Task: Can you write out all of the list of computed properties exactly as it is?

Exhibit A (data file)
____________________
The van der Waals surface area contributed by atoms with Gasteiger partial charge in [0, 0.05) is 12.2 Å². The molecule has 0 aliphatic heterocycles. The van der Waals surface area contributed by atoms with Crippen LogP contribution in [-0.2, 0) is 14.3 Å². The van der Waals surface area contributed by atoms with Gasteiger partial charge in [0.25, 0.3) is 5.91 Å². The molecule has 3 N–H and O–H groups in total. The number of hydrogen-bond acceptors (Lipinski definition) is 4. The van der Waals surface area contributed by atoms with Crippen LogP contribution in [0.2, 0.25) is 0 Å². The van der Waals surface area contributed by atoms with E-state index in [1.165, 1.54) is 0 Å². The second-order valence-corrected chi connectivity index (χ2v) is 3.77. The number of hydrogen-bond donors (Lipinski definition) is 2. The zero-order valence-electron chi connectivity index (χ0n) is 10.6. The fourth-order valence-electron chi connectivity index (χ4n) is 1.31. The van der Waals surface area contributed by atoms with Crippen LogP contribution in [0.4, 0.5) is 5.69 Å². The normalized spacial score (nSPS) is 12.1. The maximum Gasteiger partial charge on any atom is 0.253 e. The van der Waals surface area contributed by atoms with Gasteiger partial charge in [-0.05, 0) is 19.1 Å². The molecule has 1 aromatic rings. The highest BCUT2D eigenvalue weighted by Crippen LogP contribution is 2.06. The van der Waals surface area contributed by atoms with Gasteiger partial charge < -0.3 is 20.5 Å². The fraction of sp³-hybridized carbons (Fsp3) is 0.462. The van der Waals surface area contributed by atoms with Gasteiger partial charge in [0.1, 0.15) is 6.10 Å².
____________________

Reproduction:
The van der Waals surface area contributed by atoms with Gasteiger partial charge in [0, 0.05) is 12.2 Å². The molecule has 0 aliphatic heterocycles. The van der Waals surface area contributed by atoms with Crippen LogP contribution in [-0.2, 0) is 14.3 Å². The van der Waals surface area contributed by atoms with Gasteiger partial charge in [0.25, 0.3) is 5.91 Å². The molecule has 3 N–H and O–H groups in total. The number of hydrogen-bond acceptors (Lipinski definition) is 4. The van der Waals surface area contributed by atoms with Crippen LogP contribution in [0.2, 0.25) is 0 Å². The van der Waals surface area contributed by atoms with E-state index in [1.165, 1.54) is 0 Å². The second-order valence-corrected chi connectivity index (χ2v) is 3.77. The number of hydrogen-bond donors (Lipinski definition) is 2. The zero-order valence-electron chi connectivity index (χ0n) is 10.6. The fourth-order valence-electron chi connectivity index (χ4n) is 1.31. The van der Waals surface area contributed by atoms with Crippen LogP contribution in [0.4, 0.5) is 5.69 Å². The normalized spacial score (nSPS) is 12.1. The maximum Gasteiger partial charge on any atom is 0.253 e. The van der Waals surface area contributed by atoms with Gasteiger partial charge in [-0.05, 0) is 19.1 Å². The molecule has 1 aromatic rings. The highest BCUT2D eigenvalue weighted by Crippen LogP contribution is 2.06. The van der Waals surface area contributed by atoms with Gasteiger partial charge < -0.3 is 20.5 Å². The fraction of sp³-hybridized carbons (Fsp3) is 0.462. The van der Waals surface area contributed by atoms with Gasteiger partial charge in [0.1, 0.15) is 6.10 Å².